Tag Archives: bisphenol a

Journal Sentinel: STATS not as impartial as it claims

Andrew Van Dam

About Andrew Van Dam

Andrew Van Dam of The Wall Street Journal previously worked at the AHCJ offices while earning his master’s degree at the Missouri School of Journalism.

The Milwaukee Journal Sentinel‘s Susanne Rust and Meg Kissinger make the case that George Mason University-affiliated STATS, a media watchdog group that calls itself a “non-profit, non-partisan Statistical Assessment Service” actually has “a history of working for corporations trying to deflect concerns about the safety of their products.” They note that the organization contracted with Philip Morris at least twice to monitor news coverage on behalf of tobacco companies.

plastic-bottle

Photo by How can I recycle this via Flickr

STATS recently accused the media in general and the Journal Sentinel in particular of using sketchy science to over-inflate fears about bisphenol A. As Rust and Kissinger mention, “Gina Kolata of The New York Times and the Center for Health Care Journalists [sic]” repeated STATS’ claims of impartiality when writing about its report on BPA.

Rust’s and Kissinger’s research about STATS turned up documents, including an internal memo outlining Phillip Morris’ strategy for using STATS reports for their own PR purposes.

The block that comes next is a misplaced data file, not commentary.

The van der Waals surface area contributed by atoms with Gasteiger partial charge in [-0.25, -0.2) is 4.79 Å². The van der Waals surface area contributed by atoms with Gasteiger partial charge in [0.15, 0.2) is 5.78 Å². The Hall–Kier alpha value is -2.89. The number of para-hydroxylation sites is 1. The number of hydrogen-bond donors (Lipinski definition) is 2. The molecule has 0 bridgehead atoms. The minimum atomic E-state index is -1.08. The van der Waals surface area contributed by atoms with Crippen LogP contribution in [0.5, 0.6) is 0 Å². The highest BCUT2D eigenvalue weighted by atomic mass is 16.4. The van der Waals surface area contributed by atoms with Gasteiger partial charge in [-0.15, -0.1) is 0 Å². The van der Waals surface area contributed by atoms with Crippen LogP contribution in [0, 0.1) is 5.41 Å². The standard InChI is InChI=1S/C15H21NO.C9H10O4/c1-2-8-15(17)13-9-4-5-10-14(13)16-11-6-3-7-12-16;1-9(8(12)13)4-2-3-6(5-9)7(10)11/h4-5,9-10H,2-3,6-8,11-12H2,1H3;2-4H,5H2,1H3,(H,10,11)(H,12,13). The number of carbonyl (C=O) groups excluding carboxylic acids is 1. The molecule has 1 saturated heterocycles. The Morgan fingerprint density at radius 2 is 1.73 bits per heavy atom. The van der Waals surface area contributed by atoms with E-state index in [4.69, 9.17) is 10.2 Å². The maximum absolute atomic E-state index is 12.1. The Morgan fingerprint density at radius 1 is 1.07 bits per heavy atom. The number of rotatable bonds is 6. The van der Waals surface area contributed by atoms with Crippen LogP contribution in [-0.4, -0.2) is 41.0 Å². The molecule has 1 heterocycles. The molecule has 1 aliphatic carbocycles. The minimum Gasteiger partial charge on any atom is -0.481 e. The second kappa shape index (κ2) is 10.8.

Rust and Kissinger also found that, while STATS does not disclose its donors, IRS documents showed that “the Sarah Scaife Foundation reported giving STATS $100,000 in 2007, an amount that equaled all of STATS’ assets – except for $435 in income interest. The Scaife Foundation funds a number of organizations that promote public policy against regulation, including the Heritage Foundation, the American Enterprise Institute and the Cato Institute.”

The reporters also chronicle an odd little incident in which they noticed that STATS listed the Hormone Society as a contributor on their Web site, a relationship which the foundation’s director vehemently denies.

Finally, reporters presented an interesting quote posted on the Poynter Institute’s Web site by STATS editor Trevor Butterworth, who they describe as “BPA’s fiercest advocate.”